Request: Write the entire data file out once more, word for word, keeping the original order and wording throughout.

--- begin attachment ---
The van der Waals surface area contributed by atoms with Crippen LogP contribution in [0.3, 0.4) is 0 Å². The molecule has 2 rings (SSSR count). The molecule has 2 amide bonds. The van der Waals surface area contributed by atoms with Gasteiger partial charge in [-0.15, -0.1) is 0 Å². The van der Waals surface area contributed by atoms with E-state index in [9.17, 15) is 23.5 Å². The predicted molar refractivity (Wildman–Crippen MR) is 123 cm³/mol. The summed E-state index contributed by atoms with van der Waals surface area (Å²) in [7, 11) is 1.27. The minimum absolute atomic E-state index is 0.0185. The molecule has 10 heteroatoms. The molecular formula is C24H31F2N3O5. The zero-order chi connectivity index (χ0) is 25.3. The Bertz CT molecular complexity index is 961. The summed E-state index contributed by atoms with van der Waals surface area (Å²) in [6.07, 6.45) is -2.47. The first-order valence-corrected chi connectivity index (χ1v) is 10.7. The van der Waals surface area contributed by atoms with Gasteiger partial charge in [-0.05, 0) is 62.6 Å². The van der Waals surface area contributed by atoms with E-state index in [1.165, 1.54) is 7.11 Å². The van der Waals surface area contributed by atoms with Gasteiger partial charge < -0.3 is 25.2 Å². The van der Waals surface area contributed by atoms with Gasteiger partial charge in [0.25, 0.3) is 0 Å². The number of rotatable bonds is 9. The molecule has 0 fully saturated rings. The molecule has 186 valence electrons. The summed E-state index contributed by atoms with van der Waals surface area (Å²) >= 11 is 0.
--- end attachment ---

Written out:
The van der Waals surface area contributed by atoms with Crippen LogP contribution in [0.3, 0.4) is 0 Å². The molecule has 2 rings (SSSR count). The molecule has 2 amide bonds. The van der Waals surface area contributed by atoms with Gasteiger partial charge in [-0.15, -0.1) is 0 Å². The van der Waals surface area contributed by atoms with E-state index in [9.17, 15) is 23.5 Å². The predicted molar refractivity (Wildman–Crippen MR) is 123 cm³/mol. The summed E-state index contributed by atoms with van der Waals surface area (Å²) in [7, 11) is 1.27. The minimum absolute atomic E-state index is 0.0185. The molecule has 10 heteroatoms. The molecular formula is C24H31F2N3O5. The zero-order chi connectivity index (χ0) is 25.3. The Bertz CT molecular complexity index is 961. The summed E-state index contributed by atoms with van der Waals surface area (Å²) in [6.07, 6.45) is -2.47. The first-order valence-corrected chi connectivity index (χ1v) is 10.7. The van der Waals surface area contributed by atoms with Gasteiger partial charge in [-0.05, 0) is 62.6 Å². The van der Waals surface area contributed by atoms with E-state index in [1.165, 1.54) is 7.11 Å². The van der Waals surface area contributed by atoms with Gasteiger partial charge < -0.3 is 25.2 Å². The van der Waals surface area contributed by atoms with Gasteiger partial charge in [0.25, 0.3) is 0 Å². The number of rotatable bonds is 9. The molecule has 0 fully saturated rings. The molecule has 186 valence electrons. The summed E-state index contributed by atoms with van der Waals surface area (Å²) >= 11 is 0.